In an effort to exercise Crowe’s music-prowess, perhaps, or to surround its characters with something authentic, or at the very least an attempt to sell CDs, Singles is bursting with music references, band t-shirts, live shows, and a Seattle-centric rock soundtrack (curiously not included: Nirvana, The Melvins, anything K-Records, etc.). But no amount of Eddie Vedder screen-time can save its superficial and desperate attempt at being cool with the kids, even with those excellent Westerberg tracks and the film’s one major laugh: the Citizen Dicks song, “Touch Me I’m Dick”. But the disconnect between character and environment is too strong, and cutting to Steve looking sullen at an Alice n’ Chains (or was it Soundgarden?) show only serves to remind the viewer how forced everything is. Matt Dillon reportedly wore the clothes of Mookie Blalock/Pearl Jam bassist Jeff Ament, which is a metaphor that speaks strongly for itself. Oh, and all those cameos***…
Almost twenty years later, maybe Singles wouldn’t look so bad if it wasn’t surrounded by similar yet much more thought-provoking films. Formally, it’s static and stagey, and split up into parts, each of which is supposed to be some sort of thematic lesson about modern love. These lessons of course, are served up as platitudes, and are particularly weak when put up against the sexual anxieties of Sex, Lies and Videotape, the painful paralysis of youth in Kicking and Screaming, the verbose and dull dead-end jobs of Clerks, or the sense of community and paranoid weirdness of Slacker. Campbell Scott dons Sub Pop and Mudhoney t-shirts on what seems like more than one occasion, and, like Dillon’s borrowed wardrobe, these are indicative of the film’s true place in the world: an expensive, Hollywood produced advertisement for an independent record label and a exploitative cash grab at the expense an emerging subculture. No wonder Kurt Cobain hated this film.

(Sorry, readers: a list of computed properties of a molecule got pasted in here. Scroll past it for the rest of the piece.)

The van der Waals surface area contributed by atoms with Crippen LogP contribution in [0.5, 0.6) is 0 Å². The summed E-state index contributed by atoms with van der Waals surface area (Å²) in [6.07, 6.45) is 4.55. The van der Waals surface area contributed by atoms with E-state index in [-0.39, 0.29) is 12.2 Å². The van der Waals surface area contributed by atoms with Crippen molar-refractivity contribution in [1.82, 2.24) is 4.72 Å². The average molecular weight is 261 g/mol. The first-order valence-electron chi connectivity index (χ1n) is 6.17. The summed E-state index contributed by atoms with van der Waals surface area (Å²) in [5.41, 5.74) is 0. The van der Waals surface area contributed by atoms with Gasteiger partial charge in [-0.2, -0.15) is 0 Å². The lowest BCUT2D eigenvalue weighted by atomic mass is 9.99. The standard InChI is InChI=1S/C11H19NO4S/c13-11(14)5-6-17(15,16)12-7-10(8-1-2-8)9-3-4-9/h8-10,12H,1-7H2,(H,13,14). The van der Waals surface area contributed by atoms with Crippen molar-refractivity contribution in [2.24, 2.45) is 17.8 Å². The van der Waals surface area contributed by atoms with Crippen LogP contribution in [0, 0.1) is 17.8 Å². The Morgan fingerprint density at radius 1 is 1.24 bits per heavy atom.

*It should be noted here that I’ve an extreme distaste for Sedgwick, on one hand because she seems to act with her mouth, which is constantly shifting and upsetting my equilibrium, and also the smarmy ads for The Closer which are plastered all over the CTA tunnels. Rumor is that Crowe wanted Jennifer Jason-Leigh for this part, which might have been a saving grace. Oh well.
**What’s up with Campbell Scott, like seriously? He wasn’t too bad in The Sheltering Sky, but having the blood of George C., it’s always been strange to me that he’s so, so, so…dull.
***Tim Burton’s cameo as a director of dating videos got a big laugh out of me, and the film’s full of other attempts at authenticity, not limited to pointless appearances by Gus Van Sant, TAD, Bruce Pavitt from Sub Pop, Supersonic Xavier McDaniel, Chris Cornell, Mark Arm from Mudhoney, etc. Eric Stoltz, Paul Giammati, Jeremy Piven, and The Wire’s Jim True-Frost all make semi-memorable appearances, it should be noted.